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WIBU to liken my husband to a puppy?

(19 Posts)
KayHunt Sun 07-Apr-13 16:26:16

Bare with me, it may be a bit long but anyway, I wanted to get some housework done today, we had building works done indoors last week and so I wanted to start straightening everything and have a break from the DC's.

My husband had been out gardening this morning as he has done for all bar one day the week.

I have made a list of things to do as I needed to sort everything in my head and husband has seen the list. So I head upstairs, having told him to play with the DC's. Two minutes later he is coming up with DS2 to "help". I didn't need any help, I was perfectly happy sorting things quickly by myself.

He then gets in my way and leaves Ds2 with me, while he goes into the attic, stopping me from doing what I was doing.

This happens every time I go off by myself in the flipping house!

My husband will not leave me alone and I ended up snapping and likening him to A puppy dog who is following me around and getting under my feet.

I am really sick of him not letting me do anything unless he tells me he will take the DC's so i can get on- which normally coincides with me having to cook.

So WIBU to call him a puppy or should I have told him to fuck the Fuck off?

KayHunt Sun 07-Apr-13 16:46:29

Ok IABU. blush

dandelionmoon Sun 07-Apr-13 16:49:32

send him into the garden with a ball grin

no, really! It's how I get rid of annoying men family members.

StuntGirl Sun 07-Apr-13 17:32:45

Well no, he's being a bit pathetic and clingy isn't he.

Make him his own list and get him to bugger off?

Or just tell him to stop following you around the house. How did he react when you poined out his behaviour?

badbride Sun 07-Apr-13 17:53:16

YANBU. Your poor DH clearly has separation anxiety, a common problem in young dogs. Your best bet is to start off by only leaving him alone for 2 minutes at a stretch, then make a big fuss of him when you return, scratch his tummy and tell him what a good boy he's been.

Gradually extend the time you leave him alone, and begore you know it, he'll be quite happy to settle when you're not there. grin

KayHunt Sun 07-Apr-13 17:56:48

I sent them outside and they wimped out after5 minutes.

I explained that he needs to stop following me round and what am really I going to do while I'm spending some time cleaning and sorting?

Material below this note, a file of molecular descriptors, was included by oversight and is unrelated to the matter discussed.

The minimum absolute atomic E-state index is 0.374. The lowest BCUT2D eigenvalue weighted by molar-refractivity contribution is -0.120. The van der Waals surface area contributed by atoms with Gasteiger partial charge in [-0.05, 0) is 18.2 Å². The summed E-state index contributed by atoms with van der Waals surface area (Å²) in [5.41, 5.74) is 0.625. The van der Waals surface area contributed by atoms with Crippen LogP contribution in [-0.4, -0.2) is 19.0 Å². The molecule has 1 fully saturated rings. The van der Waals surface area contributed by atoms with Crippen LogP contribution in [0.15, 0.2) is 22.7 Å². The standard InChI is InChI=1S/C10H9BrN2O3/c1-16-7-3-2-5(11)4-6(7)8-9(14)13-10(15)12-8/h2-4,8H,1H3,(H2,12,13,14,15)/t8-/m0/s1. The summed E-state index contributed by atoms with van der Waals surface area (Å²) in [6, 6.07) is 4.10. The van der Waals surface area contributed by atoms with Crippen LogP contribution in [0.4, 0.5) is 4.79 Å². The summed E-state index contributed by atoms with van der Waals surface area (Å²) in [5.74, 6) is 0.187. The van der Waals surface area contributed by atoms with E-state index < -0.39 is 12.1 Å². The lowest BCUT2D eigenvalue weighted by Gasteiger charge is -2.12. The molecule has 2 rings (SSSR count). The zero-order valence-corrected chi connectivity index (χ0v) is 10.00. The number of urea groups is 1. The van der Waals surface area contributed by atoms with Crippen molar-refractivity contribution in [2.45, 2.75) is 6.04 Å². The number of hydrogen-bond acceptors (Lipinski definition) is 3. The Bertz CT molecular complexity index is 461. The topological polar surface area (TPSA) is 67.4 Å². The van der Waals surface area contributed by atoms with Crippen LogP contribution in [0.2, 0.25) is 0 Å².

After I said this my husband said 'Oh, I was only going to help and then dismantle the bed'. hmm

I've got anxiety issues and I'm gradually overcoming them and becoming more independent and I'm realising that he's starting to suffocate me. He's always been this way (we've been together for 8 years).

HollyBerryBush Sun 07-Apr-13 17:57:33

Couldn't you just tickle his tummy and give him a scratch behind the ears?

notJenkins Sun 07-Apr-13 17:57:57

And as I work in an office that is mostly social wankers workers I am expecting a lot of head tilting

KayHunt Sun 07-Apr-13 17:58:16

badbride I shall put that into effect immediately, sound advice grin

notJenkins Sun 07-Apr-13 17:58:24

Whoops

badbride Sun 07-Apr-13 18:01:32

The important thing to remember is not to get angry with DH, as this can make the problem worse and result in DH chewing up your slippers or leaving a puddle on the floor grin

KayHunt Sun 07-Apr-13 18:03:23

So that's why he chew the chair leg and my coat buttons! It's suddenly becoming clear grin

KayHunt Sun 07-Apr-13 18:03:42

he chews blush

badbride Sun 07-Apr-13 18:04:28

On a more serious note--could you give DH a task to complete (which requires his presence in a separate area of the house) to distract him while you get stuff done? As with kids and dogs, I think it's easier for a DH to do something, as opposed to NOT do something

MrsZoidberg Sun 07-Apr-13 18:04:45

Have you tried crate training him? Make sure he has some nice things to chew on, and leave him to it. You could always pop a blanket over the top so It's nice and dark and cosy, he may then sleep.

badbride Sun 07-Apr-13 18:08:28

Excellent advice MrsZoidberg. A well-trained DH will eventually happily take himself off to his garden shed crate and be no trouble at all

KayHunt Sun 07-Apr-13 18:18:45

His main task is to look after 1 year old DS2 who is a climber extrordinaire and death-defying stunt boy. There's always things to be picked up (which I ask tell him to do), so I think there's work to be done.

The crate idea is good. The shed even has power now, so he can be comfortable and not mess the house up!

KayHunt Sun 07-Apr-13 18:31:22

Joking aside, it is really grating me, when he wants to get on with a job, we will let him get on with it, but the favour will never be returned, I have brought this up before and while I may have slight PMT, I am really struggling to deal with him.

I can understand the DC's wanting to come with me and that's fine, but not a thirty-something.

SoldAtAuction Mon 08-Apr-13 00:03:20

My husband doesn't do the puppy thing, but I do work much more efficiently with no one interrupting me. I tell him to take the kids and scram. I give a time that they can return. They are free to go where they want and do whatever, as long as they aren't under foot.
Sometimes the go to the park or beach, or a movie, or go visit family.
If they are around the house, I get drawn into discussions, asked for help, or to find things, or to settle disputes. I am glad they help when asked, but when I have a lot to do, I would rather work alone.

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